• Debra M. Dudek

Home for the Holidays (Even if it is Only in a Photograph)

In my childhood, my grandparents farm was the center of our family celebrations. Christmas was held in the formal living room, which provided ample room for a tree, presents, and photo opportunities. I can remember receiving my miniature play kitchen and opening my first Princess Leia action figure while sitting next to the tree. As we moved house several times before I was ten, grandma and poppa's house was the steady and familiar family home of my childhood. We would later transition to celebrating Christmas at my parent's home outside of Lansing, Michigan. But to me, the holidays were the best when they were spent at the farm.


My father sold the farmhouse after my grandmother passed in 2000. I have not been back the property after it was sold. I have moved several times since then, from living abroad in the Scotland during graduate school to bouncing around Michigan during my early library career. I finally closed on my first place in Lockport in February. It feels different to own a flat as opposed to renting one, and there are definitely positives and negatives to both.

Finally being able to drill holes into a wall and hang pictures is an empowering feeling.


This is my first Christmas in my new place. I prefer Halloween to the other holidays, and have a collection suitable to decorate a large space. I wasn't prepared for the upcoming winter holidays, and decided to make some of my own decorations to save a few dollars for future renovation projects. Pinterest was my primary inspiration, as well as some of the second hand items I found on Facebook Marketplace.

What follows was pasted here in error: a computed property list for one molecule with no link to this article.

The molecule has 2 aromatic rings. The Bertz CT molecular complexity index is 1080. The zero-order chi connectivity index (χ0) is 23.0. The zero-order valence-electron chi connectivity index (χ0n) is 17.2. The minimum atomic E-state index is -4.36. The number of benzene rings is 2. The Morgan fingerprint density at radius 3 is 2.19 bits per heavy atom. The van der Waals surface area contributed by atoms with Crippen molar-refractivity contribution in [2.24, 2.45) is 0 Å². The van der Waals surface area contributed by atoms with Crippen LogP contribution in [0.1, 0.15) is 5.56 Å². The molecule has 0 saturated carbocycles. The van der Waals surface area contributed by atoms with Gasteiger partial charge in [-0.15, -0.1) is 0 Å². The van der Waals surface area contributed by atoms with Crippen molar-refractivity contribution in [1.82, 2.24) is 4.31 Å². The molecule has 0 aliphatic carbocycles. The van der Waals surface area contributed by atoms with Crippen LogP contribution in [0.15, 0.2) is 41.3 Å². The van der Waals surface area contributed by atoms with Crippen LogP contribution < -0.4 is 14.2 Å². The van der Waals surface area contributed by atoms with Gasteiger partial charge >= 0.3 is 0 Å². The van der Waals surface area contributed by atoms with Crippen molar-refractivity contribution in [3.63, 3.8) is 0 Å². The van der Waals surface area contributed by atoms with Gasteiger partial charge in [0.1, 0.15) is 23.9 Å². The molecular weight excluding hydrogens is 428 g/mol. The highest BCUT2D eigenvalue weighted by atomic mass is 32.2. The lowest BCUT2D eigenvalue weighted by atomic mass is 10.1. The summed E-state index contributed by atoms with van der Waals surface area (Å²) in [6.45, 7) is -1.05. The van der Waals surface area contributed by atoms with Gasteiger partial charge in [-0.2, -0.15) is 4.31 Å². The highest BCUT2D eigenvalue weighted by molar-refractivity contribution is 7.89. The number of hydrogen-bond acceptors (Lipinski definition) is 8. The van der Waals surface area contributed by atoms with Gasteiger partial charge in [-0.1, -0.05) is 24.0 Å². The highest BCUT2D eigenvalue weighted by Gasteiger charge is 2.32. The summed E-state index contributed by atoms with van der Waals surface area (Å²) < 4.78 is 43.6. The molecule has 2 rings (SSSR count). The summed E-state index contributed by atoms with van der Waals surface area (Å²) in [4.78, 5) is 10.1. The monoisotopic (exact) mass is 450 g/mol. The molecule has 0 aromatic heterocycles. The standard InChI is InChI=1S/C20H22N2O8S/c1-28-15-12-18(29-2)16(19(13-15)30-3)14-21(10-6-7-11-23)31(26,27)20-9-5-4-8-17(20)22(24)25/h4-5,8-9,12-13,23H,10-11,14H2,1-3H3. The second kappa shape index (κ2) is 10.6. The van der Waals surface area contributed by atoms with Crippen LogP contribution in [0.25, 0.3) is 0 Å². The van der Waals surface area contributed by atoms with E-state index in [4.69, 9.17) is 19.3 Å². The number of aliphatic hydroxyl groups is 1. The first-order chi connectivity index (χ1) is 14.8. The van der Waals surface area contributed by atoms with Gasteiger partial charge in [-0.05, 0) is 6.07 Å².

Using scanned images from my grandmother's photo collection, I reprinted an image of the farm from how I remember it, a house painted green and white with the walnut trees lining the road, covered in snow. The Pinterest project I found called for a pedestal hurricane container, fake snow, miniature plastic trees, and a lighting element. I also printed a photo of a Christmas tree taken a decade before I was born. I know which corner of the room it was taken, and love the way my grandma taped holiday cards around the door frame. Using dollar store plastic ornaments and a few flameless candles and battery lights from the local big box stores, a little illumination goes a long way.

Going back to the farm for Christmas is not an option anymore. I'm sure the people who live there are nice, but it would be super awkward to knock on their door and ask to set up a tree in the formal living room. I don't have to be there to remember the people and memories which burn so brightly. I carry them around in my mind, keep the images on the smart phone in my pocket, and have found new ideas of how to incorporate them into the festive season.


When I'm cooking, I like to look back at my dining table. The farm is there, in the snow, just as I remember it. A memory brought to life in miniature, and I love it. I need to try to do one with the Christmas tree, though I may resort to a lantern dollhouse scene I also found on Pinterest.


Yes, I know this wasn't a genealogy-specific blog post. The next post will feature the new lecture programs I am debuting next year. Regardless, thanks for reading. Wherever you are, and whatever holiday you celebrate, I wish you joy, warmth, and merriment.


Cheers,

Debra

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